By Jena Ardell
By Brian McManus
By Chaz Kangas
By Sound of the City
By Peter Gerstenzang
By Katherine Turman
By Chris Kornelis
By Brian McManus
My jam-band friends returned from the String Cheese Incident's Beacon Theater shows in July singing the praises of "that guy from New Orleans" who stepped onstage with a trombone and "took the thing to another level." After that same guyTroy Andrews, better known as Trombone Shortyplayed "O Holy Night" (on trumpet this time) during an episode of Studio 60 on the Sunset Strip, viewer response prompted NBC to release the song as a free download.
On the show, Andrews played a New Orleans evacuee subbing on a Christmas show when a TV-band regular calls in sick as a post-Katrina goodwill gesture. In real life, the 21-year-old Andrews has had no trouble creating his own opportunities; the fact that he's so often displaced these days owes simply to his all-season touring schedule. "I'm on the road 80 percent of the time," Andrews said via cell phone from his tour bus. "But if I spend that 20 percent anywhere, it's got to be New Orleans." Though he now lives in the French Quarter, the trombonist grew up in Tremé, within a celebrated family of musicians: His older brother, trumpeter James Andrews, was his clearest musical mentor, but there were other nurturers, blood relatives that play in several of the city's best brass bands and jazz ensembles.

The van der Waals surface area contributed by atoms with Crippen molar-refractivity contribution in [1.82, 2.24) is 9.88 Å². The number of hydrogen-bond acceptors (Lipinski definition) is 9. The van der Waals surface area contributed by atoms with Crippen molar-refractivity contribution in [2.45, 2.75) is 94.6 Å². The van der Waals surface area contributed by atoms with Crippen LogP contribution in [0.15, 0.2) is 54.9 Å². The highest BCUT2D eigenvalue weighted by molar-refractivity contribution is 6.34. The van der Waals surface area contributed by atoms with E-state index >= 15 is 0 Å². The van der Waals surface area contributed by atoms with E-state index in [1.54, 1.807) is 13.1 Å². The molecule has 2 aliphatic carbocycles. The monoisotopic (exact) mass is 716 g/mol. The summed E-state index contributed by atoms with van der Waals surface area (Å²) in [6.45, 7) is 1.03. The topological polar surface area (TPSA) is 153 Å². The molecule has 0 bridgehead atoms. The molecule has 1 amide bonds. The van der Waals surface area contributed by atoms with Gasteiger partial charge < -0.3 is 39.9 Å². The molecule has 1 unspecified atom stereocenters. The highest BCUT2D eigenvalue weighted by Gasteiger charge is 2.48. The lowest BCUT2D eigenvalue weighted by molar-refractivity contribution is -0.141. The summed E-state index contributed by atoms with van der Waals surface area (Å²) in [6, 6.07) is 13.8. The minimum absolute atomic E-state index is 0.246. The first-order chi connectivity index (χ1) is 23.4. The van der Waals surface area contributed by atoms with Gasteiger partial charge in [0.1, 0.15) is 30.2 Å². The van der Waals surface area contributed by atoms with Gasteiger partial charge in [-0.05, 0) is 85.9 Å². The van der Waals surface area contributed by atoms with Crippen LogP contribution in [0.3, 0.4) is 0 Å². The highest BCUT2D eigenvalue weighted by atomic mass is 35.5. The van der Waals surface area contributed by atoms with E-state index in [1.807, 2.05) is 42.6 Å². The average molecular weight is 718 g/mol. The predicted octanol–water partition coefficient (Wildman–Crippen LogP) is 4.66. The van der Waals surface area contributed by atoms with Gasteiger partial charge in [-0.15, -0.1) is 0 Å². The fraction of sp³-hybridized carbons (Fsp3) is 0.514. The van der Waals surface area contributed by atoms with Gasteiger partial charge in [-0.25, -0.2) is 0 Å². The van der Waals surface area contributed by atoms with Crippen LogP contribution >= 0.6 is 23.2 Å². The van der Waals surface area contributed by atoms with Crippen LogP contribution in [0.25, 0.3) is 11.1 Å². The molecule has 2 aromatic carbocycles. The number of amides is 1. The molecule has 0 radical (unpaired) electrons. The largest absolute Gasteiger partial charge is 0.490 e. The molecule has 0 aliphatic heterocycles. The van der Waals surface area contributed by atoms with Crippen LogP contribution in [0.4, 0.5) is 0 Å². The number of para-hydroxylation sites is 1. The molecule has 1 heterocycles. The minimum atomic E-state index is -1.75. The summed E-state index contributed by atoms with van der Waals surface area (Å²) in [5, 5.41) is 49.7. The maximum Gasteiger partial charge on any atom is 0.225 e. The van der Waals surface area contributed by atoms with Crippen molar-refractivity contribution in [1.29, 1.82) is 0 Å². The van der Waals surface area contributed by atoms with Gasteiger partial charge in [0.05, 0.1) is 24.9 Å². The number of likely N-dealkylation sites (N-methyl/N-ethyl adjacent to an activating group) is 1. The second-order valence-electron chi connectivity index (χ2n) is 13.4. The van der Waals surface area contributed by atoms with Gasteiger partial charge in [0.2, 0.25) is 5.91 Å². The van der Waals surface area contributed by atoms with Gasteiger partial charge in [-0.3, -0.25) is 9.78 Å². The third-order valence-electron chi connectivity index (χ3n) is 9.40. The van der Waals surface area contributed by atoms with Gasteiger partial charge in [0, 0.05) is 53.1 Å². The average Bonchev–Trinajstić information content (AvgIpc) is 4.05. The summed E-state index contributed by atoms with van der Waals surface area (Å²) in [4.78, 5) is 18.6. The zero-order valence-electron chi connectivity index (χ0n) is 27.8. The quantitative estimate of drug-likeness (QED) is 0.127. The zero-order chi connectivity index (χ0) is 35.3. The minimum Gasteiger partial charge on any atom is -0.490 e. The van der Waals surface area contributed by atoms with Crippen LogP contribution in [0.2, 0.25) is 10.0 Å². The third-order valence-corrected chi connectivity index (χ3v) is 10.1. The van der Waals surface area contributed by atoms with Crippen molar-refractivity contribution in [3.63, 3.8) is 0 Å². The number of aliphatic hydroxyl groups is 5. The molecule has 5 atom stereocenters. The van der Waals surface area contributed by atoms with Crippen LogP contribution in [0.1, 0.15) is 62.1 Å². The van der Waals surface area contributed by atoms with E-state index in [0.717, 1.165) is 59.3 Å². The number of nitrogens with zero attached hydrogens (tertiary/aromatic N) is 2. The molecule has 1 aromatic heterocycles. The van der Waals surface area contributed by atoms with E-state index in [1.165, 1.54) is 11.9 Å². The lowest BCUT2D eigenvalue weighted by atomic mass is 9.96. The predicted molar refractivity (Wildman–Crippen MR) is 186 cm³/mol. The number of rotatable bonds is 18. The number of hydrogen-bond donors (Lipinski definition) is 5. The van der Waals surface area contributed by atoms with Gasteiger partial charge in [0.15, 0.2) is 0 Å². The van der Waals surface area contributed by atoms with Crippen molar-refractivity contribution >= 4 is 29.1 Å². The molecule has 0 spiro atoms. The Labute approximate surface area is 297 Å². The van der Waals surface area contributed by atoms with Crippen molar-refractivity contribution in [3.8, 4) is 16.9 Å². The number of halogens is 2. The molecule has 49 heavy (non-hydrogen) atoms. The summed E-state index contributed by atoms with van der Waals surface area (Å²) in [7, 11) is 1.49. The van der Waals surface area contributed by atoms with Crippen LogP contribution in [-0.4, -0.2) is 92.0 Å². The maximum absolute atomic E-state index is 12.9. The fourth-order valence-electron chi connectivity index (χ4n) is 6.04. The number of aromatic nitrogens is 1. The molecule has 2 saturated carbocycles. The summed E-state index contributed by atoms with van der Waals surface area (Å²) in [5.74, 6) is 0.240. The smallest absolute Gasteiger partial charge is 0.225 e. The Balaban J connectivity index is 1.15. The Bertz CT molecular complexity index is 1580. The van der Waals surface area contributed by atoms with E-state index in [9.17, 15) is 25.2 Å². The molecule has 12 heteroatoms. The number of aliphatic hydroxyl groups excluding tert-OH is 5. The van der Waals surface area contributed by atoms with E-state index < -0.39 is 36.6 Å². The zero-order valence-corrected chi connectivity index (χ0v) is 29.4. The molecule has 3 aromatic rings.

Andrews recalls marching down his street as a toddler, using cardboard boxes, plastic soda bottles, and tree branches to lead homemade second-line parades. At five, he played trombone in the real thing; during one procession, his brother James shouted, "Trombone Shorty!", and the name stuck. Now 5-foot-11, Andrews has outgrown his moniker, but it's nonetheless become something of a brand name for a crowd-pleasing, genre-free style built on New Orleans tradition. The cover of 2005's The End of the Beginning shows Andrews in a dark suit and tie; on it, he plays first-rate straight-ahead jazz. But he wears an open-collared shirt and jeans on the front of the new Orleans and Claiborne, and the music within reveals a truer identity. With his Orleans Avenue band, Andrews crafts what he calls "super-funked, jazzed-out rock." In fact, "It's a lot like Lenny Kravitz's music," Andrews says, referencing his frequent employer since 2005. "Except instead of guitar, I play horn."
Andrews and Kravitz are key elements on the funkiest track from the new star-studded Goin' Home: A Tribute to Fats Domino CD. "What Fats did was to take the New Orleans thing to another place," Andrews says. "He made New Orleans tradition commercial without losing its essence. That's what I'm trying to do."